The Mango Lab @ SohoCreate press launch

Described as the most creative square mile in the world Soho is a labyrinth of artistic businesses. For the third year SohoCreate aims to inspire, celebrate and connect the wealth of creatives based there. The Mango Lab sat down with CEO Tom Harvey to hear his thoughts on the future of creativity and what it means for young people.

The festival is an opportunity to dive into the creative brain that populates Soho and all the companies that make up its lobes. Creativity is integral in society, yet the educational curriculum often forgoes creativity for more academic subjects. As Tom says: “Creativity isn’t about cutting, it’s about growth – it’s about new ideas, it’s about people and it’s about doing things in new ways.”

In an event that celebrates the artist’s voice across all disciplines we’re prone to ask what the trajectory of creativity is in this digital age. Creativity isn’t taught enough in schools and there are young people now who are creative and don’t know they are. It’s important to protect it and help young people understand that there are jobs in creative fields. It is attainable. After all, creativity can change the world.


What is your perspective on the future of creativity?
I think you have to start looking at what creativity is; we’ve always been creative as human beings and we always will be. We always need to express ourselves, so in some senses the future of creativity is the same. We’ll always need to tell stories; we’ll always need to create works of art that express our real selves. That’s what creativity is. In terms of the technology we use to do it that changes every 20 years. The stories people are telling on their iPhones is pretty similar to the stories they told on a Bolex 20 years before.

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If the future of creativity is that we’re still talking the same stories, how do young creatives make that a business in the future? Is that changing?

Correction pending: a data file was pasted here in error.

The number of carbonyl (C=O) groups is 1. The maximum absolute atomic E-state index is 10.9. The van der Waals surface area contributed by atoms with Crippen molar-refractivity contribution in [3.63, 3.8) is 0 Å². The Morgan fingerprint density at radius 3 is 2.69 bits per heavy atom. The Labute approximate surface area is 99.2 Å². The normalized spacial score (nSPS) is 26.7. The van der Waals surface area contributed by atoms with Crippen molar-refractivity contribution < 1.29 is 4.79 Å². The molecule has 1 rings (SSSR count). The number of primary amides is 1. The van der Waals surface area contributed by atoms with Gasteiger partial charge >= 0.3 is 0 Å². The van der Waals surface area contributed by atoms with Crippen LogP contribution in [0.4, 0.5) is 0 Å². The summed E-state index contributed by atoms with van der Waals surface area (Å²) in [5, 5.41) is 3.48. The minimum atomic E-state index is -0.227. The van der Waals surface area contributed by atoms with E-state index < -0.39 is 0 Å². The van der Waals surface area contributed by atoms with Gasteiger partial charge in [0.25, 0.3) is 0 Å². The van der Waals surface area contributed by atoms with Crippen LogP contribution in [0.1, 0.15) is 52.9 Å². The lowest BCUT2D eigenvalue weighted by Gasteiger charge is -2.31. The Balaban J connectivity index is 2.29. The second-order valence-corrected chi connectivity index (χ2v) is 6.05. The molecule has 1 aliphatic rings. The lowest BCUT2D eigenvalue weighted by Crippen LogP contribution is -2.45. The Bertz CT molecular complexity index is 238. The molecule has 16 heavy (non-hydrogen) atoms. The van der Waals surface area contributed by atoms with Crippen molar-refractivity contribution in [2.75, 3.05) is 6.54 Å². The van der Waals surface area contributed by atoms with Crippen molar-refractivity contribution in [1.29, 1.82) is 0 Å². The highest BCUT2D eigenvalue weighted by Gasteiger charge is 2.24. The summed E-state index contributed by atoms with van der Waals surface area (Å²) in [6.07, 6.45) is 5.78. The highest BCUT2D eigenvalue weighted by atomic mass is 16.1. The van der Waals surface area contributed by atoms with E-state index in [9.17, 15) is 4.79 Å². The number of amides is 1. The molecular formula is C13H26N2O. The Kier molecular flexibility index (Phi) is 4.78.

I think that’s definitely changing. If you go back 10 years people were making a huge amount of money from ringtones. What’s the next thing you can find? I think those are glitches in a way – apps are the current thing people are obsessing about, but even that market has completely changed in that the idea now is that you can build an app and a million people are going to buy it. You probably need about 10 million to market it to get that many people to buy it – it’s absolutely huge and the marketing budgets for these sorts of things are absolutely monstrous to get those things out there.

The lesson for people is you go from creativity, which is the desire to express yourself, but then you might go into craft, which are the technical skills to put something creative together. But then you hit distribution and marketing that’s a whole other art form. That’s very different – there are very few artists who can do the lot.

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What we’ve noticed in Soho is that the fashion boutiques and independent clothing lines that are coming up have the craft and the product but the shops seem empty. But for them to take it to that next level of marketing means they will risk as much as they can…
There are all sorts of reasons. Rent here is pretty high, as you know, so if they’re empty they’re not going to be around for very long. If you look at Soho the creative industries within Soho have a £7.5 billion turnover with 46,000 creative industry workers – that makes it one of the top ten creative clusters in the entire world.

There is a whole hierarchy of companies capitalised with £6 billion right down to the smaller artists and voiceover studios – you want to protect the smaller ones because they are part of the economy. You also want the big ones. People say Soho should be a village and actually it is a village but it’s a village that has got Twitter, Ping, Framestore, Spotify – it’s a really important, creative village. I think it’s incredibly healthy and young people need to know the environment they’re coming into – they can’t just sit and be creative. They have to be entrepreneurial as well. Working with other people nowadays is absolutely key.

What is your advice to young creatives and how can they test talent?
Testing talent is: can they make stuff that sells? For a young creative looking to get into the creative industry, start now, don’t wait. The worst thing that you can do is waste time. If you want to be a musician play music in front of people. If you want to be a filmmaker make films and show it to people. If you want to be in theatre write the stuff and get it on a stage. Just start. Don’t think somehow it’s going to happen in 10 years. Start now. You learn by doing it.

SohoCreate will take place from June 6-10

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